A third kind of error, similar to the previous one, is to falsely assume that the divisions are completely distinct. The best way to describe this mistake is with an example. Suppose, as above, we claim that that postal workers[C] ≠ lawyers[C], and furthermore we claim that people have only one job (assume that this is true for the moment). Given those premises can we conclude that no postal worker is a lawyer? No, we cannot. For example, consider a lawyer who works for the post office. Such a person is a postal worker (because they are employed by the post office) and they are a lawyer, but they don’t have two jobs. A way to see how this mistake differs from the previous one is to consider how objects are divided into subgroups. Usually it is by properties (in our example having a particular job can be thought of as having a particular property). If they have property X they go in group A, if they have Y they go to group B, ect. If the divisions aren’t exclusive then we are saying that some one object may have more than one of the properties that we use to decide which category it belongs to. In contrast if the divisions aren’t completely distinct it is to say that there are properties such that the objects with those properties are to be placed in more than one group. Again, this is much more likely to be a problem for an analysis by categories.

Before I elaborate on the fourth common mistake I should probably mention a way to use an analysis by categories that is immune to the mistakes listed previously, which is when it is used primarily as a rhetorical device. By this I mean that the structure of an analysis by categories is used simply as a way to systematically discuss your subject matter, and not to draw any further conclusions about it. You break it us into a number of categories and then talk about each one. You don’t have to worry about exhaustion because you aren’t trying to uncover every possible detail about your topic. Nor do you have to worry about exclusivity or distinctness. An example of this use of the method is this very post. Here I am analyzing analysis by category by dividing flawed uses of this technique into different groups. Whether every possible mistake falls under one of the groups, or whether some mistakes fall under more than one group, is irrelevant to whether the post is useful for identifying and helping prevent common mistakes made when using the method.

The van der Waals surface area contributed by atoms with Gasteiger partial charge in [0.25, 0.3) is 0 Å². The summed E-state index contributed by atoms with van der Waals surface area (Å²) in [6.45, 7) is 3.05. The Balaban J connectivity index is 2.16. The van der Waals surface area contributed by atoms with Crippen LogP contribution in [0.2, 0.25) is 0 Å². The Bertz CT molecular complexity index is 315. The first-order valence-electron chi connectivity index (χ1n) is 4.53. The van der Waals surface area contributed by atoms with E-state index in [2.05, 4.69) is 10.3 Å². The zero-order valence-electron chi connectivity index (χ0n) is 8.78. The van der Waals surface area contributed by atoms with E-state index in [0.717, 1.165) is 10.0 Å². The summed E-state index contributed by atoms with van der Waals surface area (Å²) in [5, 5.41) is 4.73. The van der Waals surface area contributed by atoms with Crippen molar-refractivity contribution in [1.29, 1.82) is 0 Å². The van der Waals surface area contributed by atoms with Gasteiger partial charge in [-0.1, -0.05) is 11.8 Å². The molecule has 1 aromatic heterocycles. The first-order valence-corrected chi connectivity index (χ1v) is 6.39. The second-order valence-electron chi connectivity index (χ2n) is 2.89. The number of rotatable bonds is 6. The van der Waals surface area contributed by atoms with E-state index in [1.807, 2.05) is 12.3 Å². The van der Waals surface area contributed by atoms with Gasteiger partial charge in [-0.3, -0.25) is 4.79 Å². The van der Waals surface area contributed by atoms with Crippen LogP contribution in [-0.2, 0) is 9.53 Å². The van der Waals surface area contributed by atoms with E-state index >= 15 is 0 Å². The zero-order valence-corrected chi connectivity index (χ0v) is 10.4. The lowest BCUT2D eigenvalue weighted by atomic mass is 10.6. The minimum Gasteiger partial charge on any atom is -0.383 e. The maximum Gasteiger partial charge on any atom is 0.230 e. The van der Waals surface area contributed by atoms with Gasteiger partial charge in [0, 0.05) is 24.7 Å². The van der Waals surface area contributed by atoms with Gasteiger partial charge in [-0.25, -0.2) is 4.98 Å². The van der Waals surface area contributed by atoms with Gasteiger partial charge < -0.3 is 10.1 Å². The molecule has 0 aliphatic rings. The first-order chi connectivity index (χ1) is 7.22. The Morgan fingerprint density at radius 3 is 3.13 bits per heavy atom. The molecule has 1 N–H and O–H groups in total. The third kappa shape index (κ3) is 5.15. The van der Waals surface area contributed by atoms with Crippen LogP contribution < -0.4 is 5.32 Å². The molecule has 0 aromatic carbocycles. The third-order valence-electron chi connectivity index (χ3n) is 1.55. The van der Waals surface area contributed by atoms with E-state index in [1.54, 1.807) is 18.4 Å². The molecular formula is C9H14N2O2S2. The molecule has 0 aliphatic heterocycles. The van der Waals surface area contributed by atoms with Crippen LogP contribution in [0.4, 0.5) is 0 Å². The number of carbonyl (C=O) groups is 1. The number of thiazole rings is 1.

The fourth, and final, kind of mistake (that I will discuss here), assuming existence, is perhaps the most serious mistake to make, at least for an analysis by categories. Making the mistake of assuming existence entails doing an analysis by categories and then, afterwards, assuming that there are objects which fall into those categories, and then using the properties of those categories, as detailed by the analysis, to argue for some further position, or to explain some phenomena. This is, I think, is the most subtle mistake to make, and one that occurs relatively frequently in complicated analyses. The paper starts with a detailed analysis by categories, and each category is given detailed treatment. Then the author goes on to use those categories to deal with some philosophical problem. The problem is that if some of those categories are empty then obviously they can’t be a good treatment of the problem they are applied to. For example, we could consider the profession that supplies to people everything they need (like a super-santa) as one of our divisions of adults into careers. And we could analyze with great detail the nature of such a career. Then, when we were done, we could go on to conclude that we have what we need because of these people. Obviously this example is silly, but anytime a philosopher engages in ontology (a categorization of what exists) and then goes on to use their ontology to deal with certain philosophical problems or to answer certain questions there is a good chance they have made this mistake, unless they have taken a moment between finishing their ontology and using it to demonstrate that the categories of their ontology aren’t empty.

[Note: feel free to submit other common kinds of errors that occur as part of analysis by categories / argument by cases with a comment.]